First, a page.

Tag Archives: autumn garden

Garden Bloggers Foliage Day – November 2016

Governors Park Foliage

Governors Park Foliage

Garden Bloggers Foliage Day (GBFD) is hosted monthly on the 22nd by Christina at Creating my own garden of the Hesperides.

Inside my autumn garden the foliage I wish today to note is this Lycoris radiata (Spider Lily). Flowers should precede the leaves, but sadly did not. These were planted a couple of years ago.

Lycoris radiata (Spider Lily)

Lycoris radiata (Spider Lily)

I thought I would share a couple of scenes from a recent walk around the neighborhood. For the longest time it seemed we would have very little fall color and the leaves would simply drop without marking the occasion. Suddenly last week trees along the highway and inside my neighborhood lit up to make it really seem like autumn.

Specifically there are lots of colorful red maples that have been planted in rows along the sidewalks. They have turned bright red and look beautiful in the glow of the sun. But I really love the older trees.

This post oak is one of the grand remnants of an old farm, an anchor to the past on the land where my subdivision now sits.

Governors Park Foliage -Quercus stellata (Post oak) North American species of oak in the white oak section. Native to the eastern and central United States.

Governors Park Foliage -Quercus stellata (Post oak) North American species of oak in the white oak section. Native to the eastern and central United States.

Many of our houses face an elliptical-shaped common area (the rest are tucked into cul-de-sacs). Within this loop are several groves of old trees, hardwoods as well as pines. The trees in the image below approximately mark the midway point of the loop. Behind the trees sits a pond where occasionally a blue heron spends time.

On Friday when I stood at the south end of our “meadow park” looking north, the sky was blue, yet eerily darkened by smoke from wildfires in the western part of the state.

Governors Park Foliage

Governors Park Foliage

When I reached the grove of trees pictured above I took a few more minutes to gaze upward through the treetops. As peaceful and lovely as it was, the scent of smoke was overwhelming and I hurried along home.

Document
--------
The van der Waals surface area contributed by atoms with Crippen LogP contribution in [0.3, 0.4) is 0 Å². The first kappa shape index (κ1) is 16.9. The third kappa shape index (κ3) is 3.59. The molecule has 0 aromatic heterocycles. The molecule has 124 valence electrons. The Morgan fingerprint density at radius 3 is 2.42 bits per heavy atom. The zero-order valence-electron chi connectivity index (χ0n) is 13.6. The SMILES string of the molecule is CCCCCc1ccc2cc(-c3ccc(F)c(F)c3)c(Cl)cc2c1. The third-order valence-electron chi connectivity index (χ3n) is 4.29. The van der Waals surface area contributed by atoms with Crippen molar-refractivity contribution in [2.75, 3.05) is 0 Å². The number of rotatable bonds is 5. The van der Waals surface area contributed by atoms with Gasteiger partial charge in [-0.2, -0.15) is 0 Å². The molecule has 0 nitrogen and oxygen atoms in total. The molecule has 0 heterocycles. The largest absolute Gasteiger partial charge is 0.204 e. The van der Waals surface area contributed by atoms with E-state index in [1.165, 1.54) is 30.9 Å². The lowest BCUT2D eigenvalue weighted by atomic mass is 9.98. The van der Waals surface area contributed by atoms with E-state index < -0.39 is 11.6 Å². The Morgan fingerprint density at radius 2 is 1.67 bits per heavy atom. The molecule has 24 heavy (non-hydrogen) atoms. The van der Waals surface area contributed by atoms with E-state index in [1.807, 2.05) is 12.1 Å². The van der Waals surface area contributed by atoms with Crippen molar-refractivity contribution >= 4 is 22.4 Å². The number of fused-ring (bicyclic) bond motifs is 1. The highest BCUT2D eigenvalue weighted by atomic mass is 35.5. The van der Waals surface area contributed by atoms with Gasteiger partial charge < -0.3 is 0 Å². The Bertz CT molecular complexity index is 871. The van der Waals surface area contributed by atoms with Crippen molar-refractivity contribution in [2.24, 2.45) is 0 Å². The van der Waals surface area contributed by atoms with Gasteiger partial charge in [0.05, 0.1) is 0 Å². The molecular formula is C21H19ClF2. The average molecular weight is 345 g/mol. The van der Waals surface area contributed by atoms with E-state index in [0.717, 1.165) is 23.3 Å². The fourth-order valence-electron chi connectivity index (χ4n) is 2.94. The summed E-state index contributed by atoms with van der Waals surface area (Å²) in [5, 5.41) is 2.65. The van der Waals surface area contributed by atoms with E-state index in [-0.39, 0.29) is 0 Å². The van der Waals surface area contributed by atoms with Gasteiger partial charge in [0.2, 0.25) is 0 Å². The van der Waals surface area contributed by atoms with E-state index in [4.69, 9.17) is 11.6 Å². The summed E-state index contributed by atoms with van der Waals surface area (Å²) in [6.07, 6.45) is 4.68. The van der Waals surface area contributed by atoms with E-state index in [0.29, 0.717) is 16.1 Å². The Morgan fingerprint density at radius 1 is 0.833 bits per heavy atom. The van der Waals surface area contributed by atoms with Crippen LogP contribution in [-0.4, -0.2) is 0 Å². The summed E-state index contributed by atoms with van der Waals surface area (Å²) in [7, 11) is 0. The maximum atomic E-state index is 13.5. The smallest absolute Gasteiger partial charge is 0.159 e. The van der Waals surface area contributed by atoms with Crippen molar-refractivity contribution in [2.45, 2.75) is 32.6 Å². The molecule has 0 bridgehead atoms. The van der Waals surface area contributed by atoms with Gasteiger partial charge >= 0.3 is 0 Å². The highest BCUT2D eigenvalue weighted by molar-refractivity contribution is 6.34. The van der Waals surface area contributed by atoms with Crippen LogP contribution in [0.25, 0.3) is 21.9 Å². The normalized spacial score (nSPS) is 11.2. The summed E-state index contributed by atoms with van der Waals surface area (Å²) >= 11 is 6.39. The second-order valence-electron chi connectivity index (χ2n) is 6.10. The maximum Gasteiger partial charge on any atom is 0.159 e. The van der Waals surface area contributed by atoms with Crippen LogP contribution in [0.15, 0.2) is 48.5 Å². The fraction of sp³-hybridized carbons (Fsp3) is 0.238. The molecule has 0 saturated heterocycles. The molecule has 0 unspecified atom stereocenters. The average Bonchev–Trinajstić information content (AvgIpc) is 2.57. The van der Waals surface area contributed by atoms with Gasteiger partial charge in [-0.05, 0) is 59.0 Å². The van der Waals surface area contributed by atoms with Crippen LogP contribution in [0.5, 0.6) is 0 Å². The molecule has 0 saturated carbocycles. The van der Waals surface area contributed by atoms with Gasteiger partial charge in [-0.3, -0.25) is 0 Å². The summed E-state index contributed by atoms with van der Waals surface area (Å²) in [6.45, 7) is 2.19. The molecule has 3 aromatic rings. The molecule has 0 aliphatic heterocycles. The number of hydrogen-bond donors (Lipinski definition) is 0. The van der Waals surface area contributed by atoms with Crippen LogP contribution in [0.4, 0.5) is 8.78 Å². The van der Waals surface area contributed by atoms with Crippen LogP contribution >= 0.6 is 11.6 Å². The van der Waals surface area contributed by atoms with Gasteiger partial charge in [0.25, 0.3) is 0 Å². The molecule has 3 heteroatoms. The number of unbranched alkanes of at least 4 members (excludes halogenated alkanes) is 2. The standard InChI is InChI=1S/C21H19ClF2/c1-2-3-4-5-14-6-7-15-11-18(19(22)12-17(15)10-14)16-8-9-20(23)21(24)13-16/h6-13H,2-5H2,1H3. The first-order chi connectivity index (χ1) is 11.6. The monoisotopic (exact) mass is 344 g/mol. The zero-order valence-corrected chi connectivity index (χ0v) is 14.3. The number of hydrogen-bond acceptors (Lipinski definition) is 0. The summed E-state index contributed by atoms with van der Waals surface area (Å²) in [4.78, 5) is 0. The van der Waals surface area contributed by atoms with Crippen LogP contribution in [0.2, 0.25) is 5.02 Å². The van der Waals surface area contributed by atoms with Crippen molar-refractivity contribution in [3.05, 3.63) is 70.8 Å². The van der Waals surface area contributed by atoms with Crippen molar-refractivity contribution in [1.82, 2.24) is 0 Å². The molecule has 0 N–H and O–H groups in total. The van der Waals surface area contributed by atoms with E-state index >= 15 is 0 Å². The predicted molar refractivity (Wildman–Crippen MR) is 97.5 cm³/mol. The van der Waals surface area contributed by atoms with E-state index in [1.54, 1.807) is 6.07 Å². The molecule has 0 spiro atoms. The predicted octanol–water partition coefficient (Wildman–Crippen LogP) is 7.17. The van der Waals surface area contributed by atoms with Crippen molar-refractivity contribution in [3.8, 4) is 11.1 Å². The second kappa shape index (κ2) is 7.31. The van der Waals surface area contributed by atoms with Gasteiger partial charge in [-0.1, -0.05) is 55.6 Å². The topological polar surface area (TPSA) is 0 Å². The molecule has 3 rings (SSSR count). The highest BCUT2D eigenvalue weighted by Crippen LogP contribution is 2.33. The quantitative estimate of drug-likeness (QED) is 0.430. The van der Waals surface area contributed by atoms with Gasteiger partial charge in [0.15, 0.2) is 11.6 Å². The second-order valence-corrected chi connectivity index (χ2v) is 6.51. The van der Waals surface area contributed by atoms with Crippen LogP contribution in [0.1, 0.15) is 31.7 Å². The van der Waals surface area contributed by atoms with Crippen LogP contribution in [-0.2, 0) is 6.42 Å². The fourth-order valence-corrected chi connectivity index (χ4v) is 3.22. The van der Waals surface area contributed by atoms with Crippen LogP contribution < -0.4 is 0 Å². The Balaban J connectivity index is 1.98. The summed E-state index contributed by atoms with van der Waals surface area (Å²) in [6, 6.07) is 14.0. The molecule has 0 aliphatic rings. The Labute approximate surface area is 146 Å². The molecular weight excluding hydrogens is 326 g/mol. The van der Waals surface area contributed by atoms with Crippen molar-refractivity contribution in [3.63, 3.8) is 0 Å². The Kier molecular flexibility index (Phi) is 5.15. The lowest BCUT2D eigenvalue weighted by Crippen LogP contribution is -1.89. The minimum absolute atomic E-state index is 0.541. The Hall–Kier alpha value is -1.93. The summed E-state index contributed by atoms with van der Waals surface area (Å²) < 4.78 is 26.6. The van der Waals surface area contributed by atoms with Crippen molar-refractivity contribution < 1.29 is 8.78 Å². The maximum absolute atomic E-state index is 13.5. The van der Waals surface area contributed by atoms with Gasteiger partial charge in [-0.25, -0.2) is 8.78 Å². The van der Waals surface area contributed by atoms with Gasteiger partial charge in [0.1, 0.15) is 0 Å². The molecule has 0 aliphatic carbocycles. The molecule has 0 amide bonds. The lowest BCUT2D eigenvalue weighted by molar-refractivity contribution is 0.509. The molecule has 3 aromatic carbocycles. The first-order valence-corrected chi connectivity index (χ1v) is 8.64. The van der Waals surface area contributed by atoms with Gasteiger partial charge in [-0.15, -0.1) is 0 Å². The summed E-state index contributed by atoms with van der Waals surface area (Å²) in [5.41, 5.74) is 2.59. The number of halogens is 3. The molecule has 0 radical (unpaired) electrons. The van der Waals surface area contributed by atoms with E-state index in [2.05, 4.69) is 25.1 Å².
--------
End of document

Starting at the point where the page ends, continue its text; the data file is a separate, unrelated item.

Governors Park Foliage

Governors Park Foliage

By Saturday morning shifting winds had cleared the air. Meanwhile the fires are partially contained but have scorched thousands of acres.

Many thanks to Christina at Creating my own garden of the Hesperides for reminding us the important part foliage plays in our gardens (and surrounding environs). Check out her foliage and that of other gardeners across the globe.

Garden Bloggers Foliage Day – October 2016

Garden Bloggers Foliage Day (GBFD) is hosted monthly on the 22nd by Christina at Creating my own garden of the Hesperides. For the past two months my sun scorched foliage was largely uninspiring, but October brings a new perspective to the garden.

When I visited my cousin last weekend in the N.C. mountains she sent me home with a huge hydrangea, rooted especially for me from one that stood at my grandmother’s back stoop and filled my childhood self with delight many years ago. I planted it against the fence on the south border near some trees, where it should get morning sun and afternoon protection.

Hydrangea macrophylla (from my grandmother's)

Hydrangea macrophylla (from my grandmother’s)

Nearby and around the corner Hydrangea quercifolia ‘Ruby Slippers’ is switching to autumn color.

Hydrangea quercifolia 'Ruby Slippers' (Lil' Ruby dwarf Oakleaf Hydrangea)

Hydrangea quercifolia ‘Ruby Slippers’ (Lil’ Ruby dwarf Oakleaf Hydrangea)